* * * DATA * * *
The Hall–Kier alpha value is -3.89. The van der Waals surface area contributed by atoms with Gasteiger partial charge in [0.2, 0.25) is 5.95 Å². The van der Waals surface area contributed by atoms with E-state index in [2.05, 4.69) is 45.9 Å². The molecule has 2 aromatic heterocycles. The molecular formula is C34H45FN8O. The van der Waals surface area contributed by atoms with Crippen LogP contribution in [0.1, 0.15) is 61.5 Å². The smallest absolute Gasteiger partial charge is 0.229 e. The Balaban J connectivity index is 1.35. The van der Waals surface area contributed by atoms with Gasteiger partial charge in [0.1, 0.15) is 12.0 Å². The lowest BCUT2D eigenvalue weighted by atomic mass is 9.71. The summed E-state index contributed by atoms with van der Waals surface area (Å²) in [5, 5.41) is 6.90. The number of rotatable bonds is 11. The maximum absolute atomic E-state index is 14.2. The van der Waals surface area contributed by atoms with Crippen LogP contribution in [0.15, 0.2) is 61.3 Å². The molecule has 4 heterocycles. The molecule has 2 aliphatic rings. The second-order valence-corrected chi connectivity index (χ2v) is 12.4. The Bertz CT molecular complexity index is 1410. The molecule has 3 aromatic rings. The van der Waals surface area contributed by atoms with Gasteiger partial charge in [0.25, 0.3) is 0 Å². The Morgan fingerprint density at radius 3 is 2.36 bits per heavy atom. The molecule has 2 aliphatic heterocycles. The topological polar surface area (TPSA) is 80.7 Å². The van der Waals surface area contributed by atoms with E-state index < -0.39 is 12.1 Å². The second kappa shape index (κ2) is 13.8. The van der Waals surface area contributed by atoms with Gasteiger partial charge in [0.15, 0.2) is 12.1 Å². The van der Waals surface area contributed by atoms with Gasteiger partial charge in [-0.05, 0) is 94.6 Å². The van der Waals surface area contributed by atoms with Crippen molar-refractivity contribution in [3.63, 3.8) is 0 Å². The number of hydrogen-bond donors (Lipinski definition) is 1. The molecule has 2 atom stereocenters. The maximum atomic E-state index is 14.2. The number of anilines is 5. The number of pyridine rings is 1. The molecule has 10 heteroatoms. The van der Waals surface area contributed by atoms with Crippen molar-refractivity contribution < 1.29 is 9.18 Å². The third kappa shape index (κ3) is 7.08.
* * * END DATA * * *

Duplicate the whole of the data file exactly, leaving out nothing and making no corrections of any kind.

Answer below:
The Hall–Kier alpha value is -3.89. The van der Waals surface area contributed by atoms with Gasteiger partial charge in [0.2, 0.25) is 5.95 Å². The van der Waals surface area contributed by atoms with E-state index in [2.05, 4.69) is 45.9 Å². The molecule has 2 aromatic heterocycles. The molecular formula is C34H45FN8O. The van der Waals surface area contributed by atoms with Crippen LogP contribution in [0.1, 0.15) is 61.5 Å². The smallest absolute Gasteiger partial charge is 0.229 e. The Balaban J connectivity index is 1.35. The van der Waals surface area contributed by atoms with Gasteiger partial charge in [0.1, 0.15) is 12.0 Å². The lowest BCUT2D eigenvalue weighted by atomic mass is 9.71. The summed E-state index contributed by atoms with van der Waals surface area (Å²) in [5, 5.41) is 6.90. The number of rotatable bonds is 11. The maximum absolute atomic E-state index is 14.2. The van der Waals surface area contributed by atoms with Crippen LogP contribution in [0.15, 0.2) is 61.3 Å². The molecule has 4 heterocycles. The molecule has 2 aliphatic rings. The second-order valence-corrected chi connectivity index (χ2v) is 12.4. The Bertz CT molecular complexity index is 1410. The molecule has 3 aromatic rings. The van der Waals surface area contributed by atoms with Gasteiger partial charge in [0.25, 0.3) is 0 Å². The Morgan fingerprint density at radius 3 is 2.36 bits per heavy atom. The molecule has 2 aliphatic heterocycles. The topological polar surface area (TPSA) is 80.7 Å². The van der Waals surface area contributed by atoms with E-state index < -0.39 is 12.1 Å². The second kappa shape index (κ2) is 13.8. The van der Waals surface area contributed by atoms with Gasteiger partial charge in [0.15, 0.2) is 12.1 Å². The van der Waals surface area contributed by atoms with Gasteiger partial charge in [-0.05, 0) is 94.6 Å². The van der Waals surface area contributed by atoms with Crippen molar-refractivity contribution in [3.63, 3.8) is 0 Å². The number of hydrogen-bond donors (Lipinski definition) is 1. The molecule has 2 atom stereocenters. The maximum atomic E-state index is 14.2. The number of anilines is 5. The number of pyridine rings is 1. The molecule has 10 heteroatoms. The van der Waals surface area contributed by atoms with Crippen molar-refractivity contribution < 1.29 is 9.18 Å². The third kappa shape index (κ3) is 7.08.